For a while the circle was ascendant…
Everywhere you looked, there was a seal, stamp or oval of authenticity.
Faux-vintage badges of credibility clogged up our feeds, invoking wax seals, weathered medallions and anything else that suggested happier, simpler times. Patches, bevelled stickers, round things that said, rather edgelessly, “these artisanal, small-batch, hand-milled, organic crackers have been made with pride since 2015.”
But lo, there’s a new symbol of naked authenticity on the horizon. And it has no round edges. Only plainspoken hairlines. And words in boxes. Now that you’re reading this, you’ll start seeing them everywhere.
But what do these simple boxes mean? They’re all about truth to materials. The circle/seal/stamp feels fake in the fact that it’s not actually a seal or sticker or stamp. It’s a new thing made to look old, or worse, old-timey. So it makes sense that there’s a bit of a hard-edged backlash to the insistence on telling people when your brand was established, especially if it was established twelve minutes ago. The plain old text-in-box is a pendulum swing towards truthiness. It is what it is. And it’s just words in a box, no sleight of hand or fake screen printing.
At the same time, this ubiquity of style feels a bit homogenous. Writing on Medium, Morgane Santos recently mourned the unbearable homogeneity of design, the idea that so much of what’s being created is samey-samey pretty stuff. This is due, in large part, to a homogeneity on the part of the people creating said designs. The fact that the same little flourishes suddenly appear EVERYWHERE certainly makes one feel that our design language has been impoverished, reduced to safe and pretty at the expense of diverse and interesting.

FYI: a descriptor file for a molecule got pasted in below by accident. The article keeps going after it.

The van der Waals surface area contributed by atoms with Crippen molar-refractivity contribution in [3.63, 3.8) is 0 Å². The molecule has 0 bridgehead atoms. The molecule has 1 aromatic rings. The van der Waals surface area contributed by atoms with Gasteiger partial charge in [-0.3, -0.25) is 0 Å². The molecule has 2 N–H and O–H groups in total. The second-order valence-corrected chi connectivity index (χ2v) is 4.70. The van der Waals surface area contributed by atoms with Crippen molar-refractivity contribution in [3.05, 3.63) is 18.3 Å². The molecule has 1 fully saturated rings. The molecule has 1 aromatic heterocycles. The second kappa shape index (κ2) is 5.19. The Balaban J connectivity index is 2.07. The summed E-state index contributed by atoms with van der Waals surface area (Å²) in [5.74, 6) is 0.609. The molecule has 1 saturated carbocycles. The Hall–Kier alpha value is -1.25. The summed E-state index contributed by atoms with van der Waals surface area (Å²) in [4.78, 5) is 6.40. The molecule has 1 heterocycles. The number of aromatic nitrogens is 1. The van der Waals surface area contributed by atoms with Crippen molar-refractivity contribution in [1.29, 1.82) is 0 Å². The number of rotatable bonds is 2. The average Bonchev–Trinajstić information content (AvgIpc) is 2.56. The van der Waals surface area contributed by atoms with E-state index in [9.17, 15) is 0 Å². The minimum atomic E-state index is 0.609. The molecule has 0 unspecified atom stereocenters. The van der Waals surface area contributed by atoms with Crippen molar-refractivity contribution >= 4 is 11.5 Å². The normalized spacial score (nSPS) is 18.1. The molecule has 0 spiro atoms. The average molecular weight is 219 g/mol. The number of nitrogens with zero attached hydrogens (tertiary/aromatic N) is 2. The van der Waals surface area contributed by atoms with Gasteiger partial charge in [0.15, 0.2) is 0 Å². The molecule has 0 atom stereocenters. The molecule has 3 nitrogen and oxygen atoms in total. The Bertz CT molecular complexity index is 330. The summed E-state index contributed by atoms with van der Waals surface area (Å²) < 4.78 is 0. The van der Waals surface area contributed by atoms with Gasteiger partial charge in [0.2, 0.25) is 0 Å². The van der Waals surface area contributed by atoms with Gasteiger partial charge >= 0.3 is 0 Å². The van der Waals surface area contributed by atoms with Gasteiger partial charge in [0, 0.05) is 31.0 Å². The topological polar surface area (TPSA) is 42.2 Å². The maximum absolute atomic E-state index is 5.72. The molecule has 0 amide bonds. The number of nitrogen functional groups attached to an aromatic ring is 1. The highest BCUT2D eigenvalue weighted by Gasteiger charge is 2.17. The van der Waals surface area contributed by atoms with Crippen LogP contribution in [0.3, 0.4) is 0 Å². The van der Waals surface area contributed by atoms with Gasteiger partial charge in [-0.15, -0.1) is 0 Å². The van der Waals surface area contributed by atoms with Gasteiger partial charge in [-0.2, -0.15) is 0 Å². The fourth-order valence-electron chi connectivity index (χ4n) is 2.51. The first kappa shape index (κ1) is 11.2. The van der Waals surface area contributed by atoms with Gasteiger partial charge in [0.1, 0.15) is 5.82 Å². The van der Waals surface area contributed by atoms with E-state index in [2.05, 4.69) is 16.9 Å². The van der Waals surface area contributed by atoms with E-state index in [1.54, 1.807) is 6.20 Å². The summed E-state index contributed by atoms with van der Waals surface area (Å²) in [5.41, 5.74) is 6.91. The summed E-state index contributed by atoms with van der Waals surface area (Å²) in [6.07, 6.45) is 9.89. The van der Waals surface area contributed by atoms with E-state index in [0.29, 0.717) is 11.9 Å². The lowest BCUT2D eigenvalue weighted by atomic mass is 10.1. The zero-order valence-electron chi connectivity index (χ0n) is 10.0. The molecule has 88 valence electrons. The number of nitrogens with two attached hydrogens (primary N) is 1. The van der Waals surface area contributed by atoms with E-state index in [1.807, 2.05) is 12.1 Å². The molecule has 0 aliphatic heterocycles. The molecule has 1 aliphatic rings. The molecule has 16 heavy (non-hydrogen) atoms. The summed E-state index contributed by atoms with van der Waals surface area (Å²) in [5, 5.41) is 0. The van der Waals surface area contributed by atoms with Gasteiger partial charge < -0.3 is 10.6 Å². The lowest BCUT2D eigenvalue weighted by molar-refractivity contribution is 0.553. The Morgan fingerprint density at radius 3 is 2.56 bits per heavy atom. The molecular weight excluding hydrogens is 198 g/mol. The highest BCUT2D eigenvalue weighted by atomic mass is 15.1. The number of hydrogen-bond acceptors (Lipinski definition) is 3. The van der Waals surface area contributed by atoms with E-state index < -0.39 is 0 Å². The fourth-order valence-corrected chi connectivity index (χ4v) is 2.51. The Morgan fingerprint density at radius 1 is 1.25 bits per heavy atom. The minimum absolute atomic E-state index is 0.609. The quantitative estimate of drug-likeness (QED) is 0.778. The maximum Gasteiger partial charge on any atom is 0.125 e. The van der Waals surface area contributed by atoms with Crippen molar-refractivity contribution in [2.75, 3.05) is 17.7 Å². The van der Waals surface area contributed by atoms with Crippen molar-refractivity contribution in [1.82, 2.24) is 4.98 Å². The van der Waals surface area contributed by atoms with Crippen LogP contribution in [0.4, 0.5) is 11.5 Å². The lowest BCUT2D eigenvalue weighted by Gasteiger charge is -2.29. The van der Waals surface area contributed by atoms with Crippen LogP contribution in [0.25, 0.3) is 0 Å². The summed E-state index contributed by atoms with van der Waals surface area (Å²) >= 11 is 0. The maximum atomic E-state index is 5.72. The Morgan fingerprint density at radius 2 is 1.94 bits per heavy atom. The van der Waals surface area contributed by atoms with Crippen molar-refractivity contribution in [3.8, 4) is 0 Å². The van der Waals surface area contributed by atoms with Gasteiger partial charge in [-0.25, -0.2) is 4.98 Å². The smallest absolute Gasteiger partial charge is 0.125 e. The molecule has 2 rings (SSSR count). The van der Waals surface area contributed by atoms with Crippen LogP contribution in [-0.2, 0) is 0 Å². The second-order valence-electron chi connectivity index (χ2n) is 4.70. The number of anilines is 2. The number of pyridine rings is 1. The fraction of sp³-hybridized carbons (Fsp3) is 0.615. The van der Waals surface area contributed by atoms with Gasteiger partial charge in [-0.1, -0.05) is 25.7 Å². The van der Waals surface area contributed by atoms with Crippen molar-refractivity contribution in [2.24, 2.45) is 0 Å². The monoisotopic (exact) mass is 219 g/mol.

Seeing this black and white trendlet manifest high and low is a great occasion to reflect on a small corner of homogeneity. Are all these rectangles the best choices that could have been made? Or are they, well, a little square? As a default design choice, you could do a lot worse than text in a box. It’s worked for thousands of years. It’s just that the boxes themselves feel so much the same, all hairlines and sans-serif fonts and minimalist cool. It feels like a trope, albeit a pretty trope.
Will we use text in a box in the future? Yes, of course. But seeing it in such ubiquity is a reminder to constantly push ourselves to broaden our language, our repertoire, our exposure to other ways of presenting information. To think outside the box. (Couldn’t resist.)